Vienna, Austria

ESTRO 2023

Session Item

Poster (Digital)
Reproducibility of AI-based contour generation on synthetic CT
Ivan Coric, Germany


Reproducibility of AI-based contour generation on synthetic CT

Ivan Coric1, Nicole Wernlein1, Marcel Nachbar1, Daniel Wegener2, Simon Boeke2, Daniel Zips2, Cihan Gani2, Daniela Thorwarth1

1Section for Biomedical Physics. Department of Radiation Oncology, University Hospital and Medical Faculty. Eberhard Karls University Tuebingen, Tuebingen, Germany; 2Department of Radiation Oncology, University Hospital and Medical Faculty. Eberhard Karls University Tuebingen, Tuebingen, Germany

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Purpose or Objective

Automatic segmentation based on artificial intelligence (AI) offers a time-saving solution for delineation of organs at risk (OARs), which is essential for an online adaptive workflow at the MR-Linac. With the introduction of synthetic CTs (sCT) in radiotherapy, the need for registration of a planning CT to the daily MRI can be bypassed. However, the use of sCTs can be extended for delineation of OARs in the daily adaptation routine. While the segmentation of bony structures is dosimetrically relevant but proves to be difficult on MRI, the sCT provides remediation. In this work, the reproducibility of OAR segmentations generated by AI-based MRI and CT delineation algorithms on MRI and sCT was compared.

Material and Methods

A total of 30 primary prostate cancer patients treated on the MR-Linac were included. For each patient, sCTs were generated from T2w-MRIs using a generative adversarial neural network (GAN). OARs were automatically contoured on the T2w-MRI and sCT using ART-Plan™ (TheraPanacea, Paris, France), respectively. MRIs were delineated by an AI-based MR segmentation method, which was trained on 235 T2w-MRIs. For the sCTs, a commercial, pretrained AI-based CT segmentation algorithm was used. The structures anal canal, bladder, femur left/right and rectum were considered for evaluation. Comparison was performed by calculating Hausdorff Distance (HD), 95% percentile HD (HD95), volumetric Dice similarity coefficient (vDSC), surface DSC (sDSC), path length (PL) and added path length (APL) using MATLAB (R2020a).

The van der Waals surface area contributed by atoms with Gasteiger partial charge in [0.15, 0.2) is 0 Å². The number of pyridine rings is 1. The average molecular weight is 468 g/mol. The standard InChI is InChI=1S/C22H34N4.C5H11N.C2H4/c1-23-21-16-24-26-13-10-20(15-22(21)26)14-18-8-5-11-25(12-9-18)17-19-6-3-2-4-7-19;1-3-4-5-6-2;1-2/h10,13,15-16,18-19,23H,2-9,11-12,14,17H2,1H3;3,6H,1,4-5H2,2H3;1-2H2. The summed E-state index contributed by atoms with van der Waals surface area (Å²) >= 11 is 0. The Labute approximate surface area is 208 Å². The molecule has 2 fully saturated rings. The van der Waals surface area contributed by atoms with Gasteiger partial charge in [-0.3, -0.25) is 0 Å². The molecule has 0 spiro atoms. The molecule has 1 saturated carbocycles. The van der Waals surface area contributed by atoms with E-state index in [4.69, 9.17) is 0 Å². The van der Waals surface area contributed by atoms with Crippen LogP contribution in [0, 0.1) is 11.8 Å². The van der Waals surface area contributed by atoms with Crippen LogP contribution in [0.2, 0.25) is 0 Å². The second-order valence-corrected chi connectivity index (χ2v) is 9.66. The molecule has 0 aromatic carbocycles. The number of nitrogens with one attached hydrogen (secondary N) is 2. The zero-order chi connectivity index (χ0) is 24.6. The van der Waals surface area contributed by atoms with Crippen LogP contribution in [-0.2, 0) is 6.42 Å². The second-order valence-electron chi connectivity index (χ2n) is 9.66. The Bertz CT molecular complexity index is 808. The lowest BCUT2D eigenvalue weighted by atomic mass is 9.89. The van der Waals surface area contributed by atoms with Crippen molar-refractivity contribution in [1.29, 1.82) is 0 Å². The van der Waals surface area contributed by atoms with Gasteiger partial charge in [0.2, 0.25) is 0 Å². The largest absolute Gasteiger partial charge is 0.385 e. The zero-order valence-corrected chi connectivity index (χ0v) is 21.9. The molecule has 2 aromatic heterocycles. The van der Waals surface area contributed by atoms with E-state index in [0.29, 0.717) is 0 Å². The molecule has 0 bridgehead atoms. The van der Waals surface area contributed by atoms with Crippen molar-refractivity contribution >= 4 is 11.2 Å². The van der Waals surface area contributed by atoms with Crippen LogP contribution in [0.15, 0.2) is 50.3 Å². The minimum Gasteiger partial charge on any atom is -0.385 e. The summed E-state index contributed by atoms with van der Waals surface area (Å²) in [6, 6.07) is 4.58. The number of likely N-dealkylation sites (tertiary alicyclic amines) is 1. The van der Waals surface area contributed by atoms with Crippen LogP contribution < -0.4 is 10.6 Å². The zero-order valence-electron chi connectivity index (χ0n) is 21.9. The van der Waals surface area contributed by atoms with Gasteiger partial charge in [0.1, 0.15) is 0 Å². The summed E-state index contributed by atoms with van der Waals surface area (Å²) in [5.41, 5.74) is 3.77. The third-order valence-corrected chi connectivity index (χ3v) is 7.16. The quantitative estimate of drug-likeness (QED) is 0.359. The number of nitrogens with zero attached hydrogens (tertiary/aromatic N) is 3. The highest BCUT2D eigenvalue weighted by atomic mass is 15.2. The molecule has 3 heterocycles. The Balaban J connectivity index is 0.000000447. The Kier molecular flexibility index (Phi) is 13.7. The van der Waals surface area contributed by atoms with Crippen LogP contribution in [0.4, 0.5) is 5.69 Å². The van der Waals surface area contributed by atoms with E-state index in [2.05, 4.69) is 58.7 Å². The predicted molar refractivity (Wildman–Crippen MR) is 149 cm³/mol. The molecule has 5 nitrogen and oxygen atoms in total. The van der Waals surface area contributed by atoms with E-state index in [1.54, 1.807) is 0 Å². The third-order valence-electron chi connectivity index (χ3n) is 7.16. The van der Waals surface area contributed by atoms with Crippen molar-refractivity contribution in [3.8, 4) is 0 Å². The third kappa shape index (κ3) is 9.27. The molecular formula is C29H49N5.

Results were successfully generated for 28/30 data sets. Lowest median HD and HD95 were observed for anal canal (HD=7.2 mm) and bladder (HD95=2.0 mm). In terms of median vDSC, bladder showed the highest agreement with 0.97, while lowest agreement was observed for anal canal with 0.71. Median sDSC ranged from 0.48 for anal canal to 0.94 for rectum. The lowest median APL was determined for anal canal with 57.4 cm.

Table 1 Comparison of the investigated structures for each calculated metric. Shown is the median [range] value of the respective metric.

Figure 1 Visualization of the calculated metrics for each evaluated structure.


Detailed analysis of AI-based segmentation for two different AI-algorithms on different image modalities demonstrated in comparison acceptable deviations. While the auto-segmentation of bladder and rectum was reproduced correctly for most of the patients, anal canal showed lower agreement regarding vDSC and sDSC. Details may also be due to differences in the training contours of the used MRI and CT delineation algorithms. As the MRI provides superior soft tissue contrast for delineation of target volumes and OARs, the use of sCT for automatic segmentation of bony structures appears reasonable for an online MRgRT workflow.